Book #201 of 2019

I’m counting this one towards my participation in the Reading Women Challenge, hosted by the Reading Women Podcast. I’m using it to check off the first prompt, mystery or thriller by a WOC. Although a domestic drama, there’s definitely a mystery running through this book of what happened to Lydia and how/why she came to be in the lake. This is the 21st novel completed for the challenge…..can I actually manage to finish this?!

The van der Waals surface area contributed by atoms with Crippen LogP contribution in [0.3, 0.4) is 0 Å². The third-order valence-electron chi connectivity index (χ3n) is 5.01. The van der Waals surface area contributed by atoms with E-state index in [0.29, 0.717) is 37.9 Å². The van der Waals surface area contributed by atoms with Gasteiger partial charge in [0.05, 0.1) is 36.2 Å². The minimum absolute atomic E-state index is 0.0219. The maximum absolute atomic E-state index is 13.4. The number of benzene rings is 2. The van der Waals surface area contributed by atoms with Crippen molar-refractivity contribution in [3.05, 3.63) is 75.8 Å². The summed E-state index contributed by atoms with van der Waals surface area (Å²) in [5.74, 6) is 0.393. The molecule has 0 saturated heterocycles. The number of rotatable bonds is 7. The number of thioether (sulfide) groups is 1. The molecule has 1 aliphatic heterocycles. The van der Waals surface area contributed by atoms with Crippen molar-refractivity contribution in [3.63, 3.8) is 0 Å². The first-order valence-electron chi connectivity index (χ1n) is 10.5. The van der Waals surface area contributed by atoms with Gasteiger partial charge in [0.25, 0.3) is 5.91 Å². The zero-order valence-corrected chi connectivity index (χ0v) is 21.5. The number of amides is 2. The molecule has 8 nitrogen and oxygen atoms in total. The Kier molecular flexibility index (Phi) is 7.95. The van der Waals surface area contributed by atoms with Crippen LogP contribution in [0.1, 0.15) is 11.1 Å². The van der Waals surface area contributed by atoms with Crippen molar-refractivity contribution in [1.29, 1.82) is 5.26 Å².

3 responses to “Review: Everything I Never Told You by Celeste Ng

  1. This has been on my TBR forever!

  2. […] Mystery/Thriller by a WOC – Everything I Never Told You by Celeste Ng. My review […]

  3. Lloyd Russell says:

    This one didn’t do it for me. But I liked Little Fires Everywhere a lot.

    Lloyd (408) 348-4849

    On Wed, Dec 4, 2019 at 3:01 PM All The Books I Can Read wrote:

    > 1girl2manybooks posted: “Everything I Never Told You Celeste Ng > Blackfriars (Hachette UK) 2014, 305p Purchased personal copy via iBooks > Blurb {from the publisher/}: Lydia is dead. But they don’t > know this yet. Lydia is the favourite child of Marilyn and” >